$25,000 Collier Prize Awarded to the Miami Herald and ProPublica for Investigation into Failures of Florida Law to Protect Children with Brain Injuries at Birth
A five-part series on a Florida government program that failed to aid families of children who suffered catastrophic brain injuries at birth earned the Miami Herald and ProPublica the 2022 Collier Prize for State Government Accountability. The $25,000 award, offered by the University of Florida College of Journalism and Communications, is one of the largest journalism prizes in the nation.
The prize will be awarded at the White House Correspondents’ Association Dinner on April 30.
The winning series, “Birth & Betrayal,” investigated a Florida program, created by the state legislature to protect OB-GYNS from huge malpractice bills, which deprives families of their right to sue in the event of a birth gone wrong. It provides a one-time payment and promises to cover lifetime medical expenses. Some hard-pressed parents report a bureaucratic nightmare that has been anything but supportive. Days after the Herald and ProPublica series was published, the Legislature unanimously passed a sweeping reform of the 33-year-old program.
“The Miami Herald’s [Deputy Investigations Editor] Carol Marbin Miller and [Reporter] Daniel Chang saw a flagrant injustice,” said Casey Frank, the Herald’s Senior Editor for Investigations. “A Florida program called NICA, created to aid families whose children suffered catastrophic brain injuries at birth, was depriving those families of the most basic needs — from medicines to home health care — while hoarding in excess of $1.7 billion. When Marbin Miller and Chang shined a light on this travesty, lawmakers were compelled to act. We are grateful for this honor and especially grateful for the difference our work, in conjunction with ProPublica, has made in these families’ lives.”
Second place was awarded to the Charlotte (North Carolina) Observer for its five-part series, “Death In the Fastlane.” The Observer investigated extreme speeding by drivers on North Carolina highways that claimed the lives of more than 1,800 people in the state over the past five years, playing an even bigger role in the highway carnage than alcohol. The investigation uncovered lax treatment of speeders by judges, repeat offenders and a lack of enforcement by police.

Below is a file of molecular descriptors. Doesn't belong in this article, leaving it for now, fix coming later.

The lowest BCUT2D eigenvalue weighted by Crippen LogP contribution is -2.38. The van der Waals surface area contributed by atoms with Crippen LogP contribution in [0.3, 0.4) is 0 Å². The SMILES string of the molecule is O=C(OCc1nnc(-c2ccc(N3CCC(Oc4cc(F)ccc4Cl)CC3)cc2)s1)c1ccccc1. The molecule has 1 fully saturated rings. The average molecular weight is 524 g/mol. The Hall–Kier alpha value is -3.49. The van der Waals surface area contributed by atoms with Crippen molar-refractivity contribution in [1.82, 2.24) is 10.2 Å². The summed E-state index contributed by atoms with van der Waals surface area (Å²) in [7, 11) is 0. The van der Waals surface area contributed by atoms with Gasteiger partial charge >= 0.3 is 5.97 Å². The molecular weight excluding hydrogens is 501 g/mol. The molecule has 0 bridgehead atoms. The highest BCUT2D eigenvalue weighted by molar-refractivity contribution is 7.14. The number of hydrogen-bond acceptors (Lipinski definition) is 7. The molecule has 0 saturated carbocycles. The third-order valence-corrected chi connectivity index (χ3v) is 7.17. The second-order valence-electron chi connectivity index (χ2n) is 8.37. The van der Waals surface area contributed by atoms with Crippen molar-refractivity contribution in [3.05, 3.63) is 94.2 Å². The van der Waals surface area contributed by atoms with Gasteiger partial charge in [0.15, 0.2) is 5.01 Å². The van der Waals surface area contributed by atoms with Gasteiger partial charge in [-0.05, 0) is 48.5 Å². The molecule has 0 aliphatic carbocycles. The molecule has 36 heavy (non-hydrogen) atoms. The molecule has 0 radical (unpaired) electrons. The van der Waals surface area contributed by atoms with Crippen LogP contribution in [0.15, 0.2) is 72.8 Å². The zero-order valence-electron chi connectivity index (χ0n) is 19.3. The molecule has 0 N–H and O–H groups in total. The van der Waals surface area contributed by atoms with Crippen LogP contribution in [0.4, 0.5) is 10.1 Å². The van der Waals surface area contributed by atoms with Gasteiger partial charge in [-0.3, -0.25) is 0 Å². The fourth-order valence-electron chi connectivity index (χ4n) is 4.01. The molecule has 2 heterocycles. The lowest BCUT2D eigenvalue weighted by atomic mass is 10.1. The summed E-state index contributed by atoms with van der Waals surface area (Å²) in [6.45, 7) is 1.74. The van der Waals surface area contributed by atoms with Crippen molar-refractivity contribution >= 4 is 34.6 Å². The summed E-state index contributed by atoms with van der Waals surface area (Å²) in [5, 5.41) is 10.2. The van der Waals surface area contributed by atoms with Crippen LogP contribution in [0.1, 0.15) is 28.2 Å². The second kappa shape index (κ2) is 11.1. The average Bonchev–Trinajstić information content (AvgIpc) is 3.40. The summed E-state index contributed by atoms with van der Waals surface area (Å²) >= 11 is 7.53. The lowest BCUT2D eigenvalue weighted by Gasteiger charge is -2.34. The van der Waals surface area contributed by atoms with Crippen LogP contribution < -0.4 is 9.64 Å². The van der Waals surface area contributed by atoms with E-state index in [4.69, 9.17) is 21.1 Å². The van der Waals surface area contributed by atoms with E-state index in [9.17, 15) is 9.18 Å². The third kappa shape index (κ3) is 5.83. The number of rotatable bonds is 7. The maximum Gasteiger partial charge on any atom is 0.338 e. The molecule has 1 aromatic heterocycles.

Third place was awarded to ProPublica for “Welfare States,” an investigative series that found that Southwestern states have, for years, been declining to spend billions in federal welfare funding meant to go to poor families. The investigation coincided with the 25th anniversary of welfare reform and a debate in Congress over the fate of cash assistance in the form of the new child tax credit.
The more than 60 Collier Prize entries bucked the trend in declining local state news coverage. The winners’ stories resulted in genuine reforms and resignations. The Collier Prize was founded by Nathan S. Collier, chair of The Collier Companies headquartered in Gainesville, Florida, to encourage coverage of state government, focusing on investigative and political reporting. Collier is a descendant of Peter Fenelon Collier, who in 1888 founded Collier’s, a weekly magazine focused on investigative journalism.